home : articles : misdescribing the section

Whoops, Wrong Section! - July 2008

 

If the exercise of a power can be traced to a legitimate source the fact that the same was purported to have been exercised under a different power does not vitiate the exercise of the power in question.”

J.K. Steel Ltd. v Union of India AIR (1970) 1173 at page 1187-88

 

 

Introduction

It is becoming increasingly easy for the CIR and practitioners to rely on the wrong section of the Income Tax Act or the Tax Administration Act, or indeed on the wrong Act, in making returns, assessments and proposing or litigation of adjustments or disputes.

 

The evolution of cases over the past decade provides a level of assurance for both parties that a misdescription of the provision relating to the power to issue the assessment, adjustment or return will not be fatal.

 

However, absent the application of a continuity provision, it appears as if the misdescription of the substantive taxing act under which the assessment, adjustment or return is made, may be fatal.

 

Discontinuities Abound

Over the past century the duration of Income Tax Acts has become increasingly brief as shown by the following table:

 

Enactment

Duration

Land & Income Tax Act 1922

32 years

Land & Income Tax Act 1954

22 years

Income Tax Act 1976

18 years

Income Tax Act 1994

10 years

Income Tax Act 2004

3 years

Income Tax Act 2007

?

 

Continuing this extrapolation we can expect that the current (2007) Income Tax Act (“ITA”) will be replaced in a matter of months by a 4000-page enactment.

 

Even if this does not happen, the hapless practitioner is faced with at least two old acts which apply to transactions entered into reasonably recently.

 

The CIR is in the same position.  Assessing a transaction which took place over a number of years, the CIR may have to assess under a number of different acts.  The complication is worsened because the 1994 act underwent a “rolling re-enactment” whereby the “core provisions” were replaced over the period 1997 to 1999.  So within the same act, different provisions applied at different times.

 

In addition the Tax Administration Act 1994 (“TAA 1994”) replaced the administrative provisions of the ITA 1976 and the Inland Revenue Department Act 1974.  So the provision under which an assessment (for example) is raised will depend on the tax year which is under assessment.

 

Legislative Response to Discontinuities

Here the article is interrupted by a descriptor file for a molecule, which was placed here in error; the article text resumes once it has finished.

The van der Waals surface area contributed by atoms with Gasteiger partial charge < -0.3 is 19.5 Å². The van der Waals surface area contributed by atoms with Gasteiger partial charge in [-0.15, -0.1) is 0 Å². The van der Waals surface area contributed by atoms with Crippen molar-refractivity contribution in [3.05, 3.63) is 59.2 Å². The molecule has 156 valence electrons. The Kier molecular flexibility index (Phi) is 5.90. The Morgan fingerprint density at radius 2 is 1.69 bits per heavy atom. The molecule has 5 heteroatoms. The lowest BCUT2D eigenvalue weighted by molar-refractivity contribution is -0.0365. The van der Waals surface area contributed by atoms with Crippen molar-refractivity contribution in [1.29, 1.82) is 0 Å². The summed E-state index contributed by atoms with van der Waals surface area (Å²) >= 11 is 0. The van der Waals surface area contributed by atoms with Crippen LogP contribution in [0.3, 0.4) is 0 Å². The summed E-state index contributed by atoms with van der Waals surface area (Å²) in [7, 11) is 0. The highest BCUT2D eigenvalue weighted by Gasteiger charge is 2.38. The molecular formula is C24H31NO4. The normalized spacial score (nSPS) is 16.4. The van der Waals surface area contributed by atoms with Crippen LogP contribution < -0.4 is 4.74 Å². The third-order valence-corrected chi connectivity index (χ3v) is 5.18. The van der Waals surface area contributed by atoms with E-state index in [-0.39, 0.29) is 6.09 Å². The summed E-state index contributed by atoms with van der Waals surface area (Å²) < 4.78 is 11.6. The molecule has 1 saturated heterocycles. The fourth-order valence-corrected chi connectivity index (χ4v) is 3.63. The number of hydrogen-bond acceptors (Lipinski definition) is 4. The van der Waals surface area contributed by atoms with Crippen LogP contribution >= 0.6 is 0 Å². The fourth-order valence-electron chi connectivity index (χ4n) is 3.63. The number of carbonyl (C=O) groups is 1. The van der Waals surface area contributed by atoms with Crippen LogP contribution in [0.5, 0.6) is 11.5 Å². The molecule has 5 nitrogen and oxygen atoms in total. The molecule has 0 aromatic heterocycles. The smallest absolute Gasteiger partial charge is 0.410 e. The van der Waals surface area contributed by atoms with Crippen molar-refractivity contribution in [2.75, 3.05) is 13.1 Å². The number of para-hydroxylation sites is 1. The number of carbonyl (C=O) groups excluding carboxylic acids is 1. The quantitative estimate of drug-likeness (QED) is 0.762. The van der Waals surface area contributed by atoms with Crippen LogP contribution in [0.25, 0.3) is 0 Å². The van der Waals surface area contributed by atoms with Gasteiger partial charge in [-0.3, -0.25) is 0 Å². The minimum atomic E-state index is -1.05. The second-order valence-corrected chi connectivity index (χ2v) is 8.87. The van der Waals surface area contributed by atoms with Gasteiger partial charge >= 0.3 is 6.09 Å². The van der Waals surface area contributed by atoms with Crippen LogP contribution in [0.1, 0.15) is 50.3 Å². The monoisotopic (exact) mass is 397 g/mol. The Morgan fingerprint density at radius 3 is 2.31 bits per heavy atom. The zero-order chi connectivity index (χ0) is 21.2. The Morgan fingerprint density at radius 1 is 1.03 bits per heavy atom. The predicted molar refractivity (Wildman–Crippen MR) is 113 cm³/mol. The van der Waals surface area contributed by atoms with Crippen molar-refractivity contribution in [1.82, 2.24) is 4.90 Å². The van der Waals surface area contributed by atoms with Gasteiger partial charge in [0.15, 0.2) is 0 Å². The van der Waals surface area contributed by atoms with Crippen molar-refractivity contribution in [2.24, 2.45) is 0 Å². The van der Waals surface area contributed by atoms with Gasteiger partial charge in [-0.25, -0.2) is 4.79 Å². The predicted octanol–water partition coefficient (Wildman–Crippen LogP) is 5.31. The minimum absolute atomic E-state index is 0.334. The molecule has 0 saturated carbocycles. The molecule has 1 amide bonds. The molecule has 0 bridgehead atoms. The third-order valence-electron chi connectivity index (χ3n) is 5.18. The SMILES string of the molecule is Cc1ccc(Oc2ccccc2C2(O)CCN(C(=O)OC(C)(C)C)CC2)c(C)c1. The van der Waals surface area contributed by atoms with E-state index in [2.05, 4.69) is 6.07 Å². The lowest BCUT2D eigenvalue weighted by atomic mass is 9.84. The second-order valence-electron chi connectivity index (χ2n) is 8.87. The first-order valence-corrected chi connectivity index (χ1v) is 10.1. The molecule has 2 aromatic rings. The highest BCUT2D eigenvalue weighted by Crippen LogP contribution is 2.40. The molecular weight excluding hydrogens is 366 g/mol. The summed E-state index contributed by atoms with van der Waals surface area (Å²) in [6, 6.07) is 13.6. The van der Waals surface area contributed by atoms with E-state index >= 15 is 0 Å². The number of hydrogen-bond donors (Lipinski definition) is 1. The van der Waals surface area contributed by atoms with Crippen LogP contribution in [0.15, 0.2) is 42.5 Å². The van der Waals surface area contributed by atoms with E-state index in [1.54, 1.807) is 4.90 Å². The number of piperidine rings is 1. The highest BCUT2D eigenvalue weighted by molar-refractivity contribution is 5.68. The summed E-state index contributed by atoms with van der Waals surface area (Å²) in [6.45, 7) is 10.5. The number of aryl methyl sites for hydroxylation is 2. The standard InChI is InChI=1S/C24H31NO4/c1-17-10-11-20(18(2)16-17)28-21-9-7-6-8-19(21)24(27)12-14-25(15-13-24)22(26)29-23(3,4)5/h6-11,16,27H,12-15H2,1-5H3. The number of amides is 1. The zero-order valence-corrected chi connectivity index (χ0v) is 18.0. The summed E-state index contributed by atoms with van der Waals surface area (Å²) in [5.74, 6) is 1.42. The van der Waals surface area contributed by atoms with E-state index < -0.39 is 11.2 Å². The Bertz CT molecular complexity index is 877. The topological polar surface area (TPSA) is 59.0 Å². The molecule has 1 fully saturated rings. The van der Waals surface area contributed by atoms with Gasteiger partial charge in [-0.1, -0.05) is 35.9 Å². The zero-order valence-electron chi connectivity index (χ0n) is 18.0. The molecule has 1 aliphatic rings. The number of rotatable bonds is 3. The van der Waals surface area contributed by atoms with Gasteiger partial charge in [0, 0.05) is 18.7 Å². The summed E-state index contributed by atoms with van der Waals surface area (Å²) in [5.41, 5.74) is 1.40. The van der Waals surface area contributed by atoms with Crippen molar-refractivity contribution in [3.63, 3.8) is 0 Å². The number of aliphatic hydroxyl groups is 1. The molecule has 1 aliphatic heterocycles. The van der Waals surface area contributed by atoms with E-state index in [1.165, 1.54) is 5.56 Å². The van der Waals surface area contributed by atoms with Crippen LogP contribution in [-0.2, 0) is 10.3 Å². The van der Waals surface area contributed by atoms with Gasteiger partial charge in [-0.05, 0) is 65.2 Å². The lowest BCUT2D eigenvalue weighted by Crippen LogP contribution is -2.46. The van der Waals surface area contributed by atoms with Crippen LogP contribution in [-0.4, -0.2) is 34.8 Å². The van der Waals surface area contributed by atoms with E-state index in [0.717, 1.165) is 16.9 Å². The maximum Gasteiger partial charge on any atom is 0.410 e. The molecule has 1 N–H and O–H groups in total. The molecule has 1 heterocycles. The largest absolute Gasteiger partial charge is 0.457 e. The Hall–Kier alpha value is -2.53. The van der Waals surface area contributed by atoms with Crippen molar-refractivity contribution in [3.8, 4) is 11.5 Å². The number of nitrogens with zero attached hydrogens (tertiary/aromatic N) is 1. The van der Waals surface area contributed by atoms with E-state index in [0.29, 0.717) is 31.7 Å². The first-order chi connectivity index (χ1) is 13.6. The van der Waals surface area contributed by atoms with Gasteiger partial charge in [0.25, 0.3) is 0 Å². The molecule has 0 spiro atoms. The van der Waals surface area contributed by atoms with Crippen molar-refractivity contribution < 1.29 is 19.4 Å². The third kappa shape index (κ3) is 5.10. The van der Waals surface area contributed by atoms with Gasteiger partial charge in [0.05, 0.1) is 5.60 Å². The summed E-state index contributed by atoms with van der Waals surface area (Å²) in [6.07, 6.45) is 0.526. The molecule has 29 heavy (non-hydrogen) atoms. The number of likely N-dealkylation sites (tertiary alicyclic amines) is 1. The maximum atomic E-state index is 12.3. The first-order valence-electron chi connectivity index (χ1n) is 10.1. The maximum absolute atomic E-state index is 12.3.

Each successive ITA and the TAA 1994 had a continuity and savings provision towards the back, similar to the current section ZA 3 ITA 2007 which materially provides:

 

SECT ZA 3        TRANSITIONAL PROVISIONS

   

When reference to this Act includes earlier Act

(1)        A reference in an enactment or document to this Act, or to a provision of it, is to be interpreted as a reference to the Income Tax Act 2004, or the Income Tax Act 1994, or the Income Tax Act 1976, or to the corresponding provision of the earlier Act, to the extent necessary to reflect sensibly the intent of the enactment or document.

When reference to earlier Act includes this Act

(2)        A reference in an enactment or document to the Income Tax Act 2004, or the Income Tax Act 1994, or the Income Tax Act 1976, or to a provision of that earlier Act, is to be interpreted as a reference to this Act, or to the corresponding provision in this Act, to the extent necessary to reflect sensibly the intent of the enactment or document.

 

There is however no equivalent for the reassessed provisions of the ITA 1994.  Consequently a CIR’s assessment which, for example, wrongly assessed a 1999 tax year receipt as income under section BB 3 ITA 1994 as originally enacted, could not be deemed to be an assessment under the correct section in the “core provisions” re-enactment. 

 

Administrative Law – Wrong Procedural Power

Whether jurisdiction over something, or to do something, exists, is an objective question to be decided by the Courts and not by the decision-making body.  So it is said in Wade on Administrative Law (6th Ed 1988) at 280:

 

Even though so many kinds of “going wrong” have now been brought within the scope of judicial review, it always remains true that there is some area of discretion within which the administrator has a free hand.

 

The principle of objectivity authorises the courts to define that area of freedom.  It is only one of the many weapons in their armoury, but it is of primary importance.  Without it they would be powerless to prevent serious usurpations.  A public authority might then, by making some mistake as to the extent of its powers, do something which the statute never intended to permit.  The object of the courts is to prevent this at all costs by standing guard over the frontiers of free discretion.  In other words, the minister or other body must not be allowed to be the judge of the extent of his own powers.”

 

This concept, that the existence of jurisdiction is to be objectively determined by the Courts, is of fundamental importance to the scope of the CIR’s power to assess. 

Cases on Wrong Assessment Power

In 2001 the Taxation Review Authority ruled that an assessment issued by the Commissioner of Inland Revenue was invalid solely because the officer responsible had referred to the incorrect section and purported to assess under the TAA 1994 instead of the ITA 1976, which was the Act which applied to the tax years in question: see Case V4 (2001) NZTC 10,045.  In effect, the Authority found that, if an assessment can only be issued under a particular section, then if the officer purported to make that assessment under a different section, that assessment was invalid.

 

With respect, this decision appears to be both wrong on the facts presented to the Authority and on the application of administrative law. Within the year, the Authority itself reversed the effect of its decision and took the hitherto unprecedented step of imposing its own assessment on the taxpayer in place of the (said to be invalid) assessment originally issued by the Commissioner: see Case V 10 (2002) 20 NZTC 10,131.